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New Zika Test Guidelines For Pregnant Women In Brownsville

Wendy Rigby
Texas Public Radio
Pregnant women who live in Brownsville or have traveled there since the end of October 2016 are being advised to get tested for the Zika virus.

Health officials have issued an advisory for pregnant women who live in or have traveled to Brownsville since the end of October to get tested for Zika. That new recommendation follows five locally-transmitted cases of Zika in Cameron County.


Credit Wendy Rigby / Texas Public Radio
Texas Public Radio
Daisy Garcia of Harlingen listens to her unborn baby's heartbeat.


Cameron County health officials say pregnant women who have been in Brownsville on or after October 29th of this year should talk to their medical providers about being tested for Zika.

This includes pregnant women with symptoms of Zika like rash, fever, joint pain or red eyes; pregnant women who live in or frequently travel to Brownsville or nearby Mexico and who are without symptoms in their first or second trimester; and pregnant women who are without symptoms but who have had even limited travel to Brownsville.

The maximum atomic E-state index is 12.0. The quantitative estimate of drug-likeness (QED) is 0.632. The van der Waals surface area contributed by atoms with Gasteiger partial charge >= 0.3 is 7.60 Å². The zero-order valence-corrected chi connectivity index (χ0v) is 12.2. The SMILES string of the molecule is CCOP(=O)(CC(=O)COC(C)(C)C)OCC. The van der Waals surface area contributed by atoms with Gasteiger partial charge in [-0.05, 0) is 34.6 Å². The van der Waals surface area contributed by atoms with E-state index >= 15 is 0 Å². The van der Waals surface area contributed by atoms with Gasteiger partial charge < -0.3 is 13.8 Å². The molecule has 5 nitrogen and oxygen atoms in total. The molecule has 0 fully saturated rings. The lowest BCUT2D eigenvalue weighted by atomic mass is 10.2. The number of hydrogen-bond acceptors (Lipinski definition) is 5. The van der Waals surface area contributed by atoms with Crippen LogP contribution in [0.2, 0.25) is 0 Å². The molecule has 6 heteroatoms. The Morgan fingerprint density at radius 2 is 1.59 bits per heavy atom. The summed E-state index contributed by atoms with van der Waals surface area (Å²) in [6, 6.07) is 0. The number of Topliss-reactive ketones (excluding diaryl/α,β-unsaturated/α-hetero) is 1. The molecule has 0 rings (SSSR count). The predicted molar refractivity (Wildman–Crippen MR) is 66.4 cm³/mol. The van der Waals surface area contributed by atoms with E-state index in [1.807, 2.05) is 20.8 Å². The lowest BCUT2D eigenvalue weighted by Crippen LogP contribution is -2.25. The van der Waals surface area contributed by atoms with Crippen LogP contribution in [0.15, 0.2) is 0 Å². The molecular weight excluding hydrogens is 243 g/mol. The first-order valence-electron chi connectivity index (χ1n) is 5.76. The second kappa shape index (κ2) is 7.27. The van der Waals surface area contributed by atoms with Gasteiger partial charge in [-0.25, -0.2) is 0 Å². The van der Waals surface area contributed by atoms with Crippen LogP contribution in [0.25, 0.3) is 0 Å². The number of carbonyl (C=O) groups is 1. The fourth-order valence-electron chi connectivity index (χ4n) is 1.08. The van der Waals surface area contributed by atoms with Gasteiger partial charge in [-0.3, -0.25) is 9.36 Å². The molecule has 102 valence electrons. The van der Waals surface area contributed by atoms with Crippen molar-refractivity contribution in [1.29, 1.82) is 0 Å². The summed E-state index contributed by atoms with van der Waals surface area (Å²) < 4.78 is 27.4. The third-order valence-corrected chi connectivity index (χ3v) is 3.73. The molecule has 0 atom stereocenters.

The Zika virus is transmitted through mosquito bites and unprotected sex with an infected partner.  It can affect unborn children by causing horrible, permanent birth defects.

Cameron County Health Authority Dr. James Castillo says testing is important since the disease is stealthy. "Eighty percent of people who get Zika have no symptoms," Castillo said. Yet, he is reassuring when he states, "I think the risk is very low for any individual."

The testing recommendations also extend to pregnant women who have had sex without a condom with a partner who lives in or has traveled to Brownsville since the end of October.

​On Dec. 14, 2016, the San Antonio Metropolitan Health Districtconfirmed the 20th case of Zika in San Antonio. Like the other 19, this patient caught Zika while traveling abroad.

Wendy Rigby is a San Antonio native who has worked as a journalist for more than 25 years. She spent two decades at KENS-TV covering health and medical news. Now, she brings her considerable background, experience and passion to Texas Public Radio.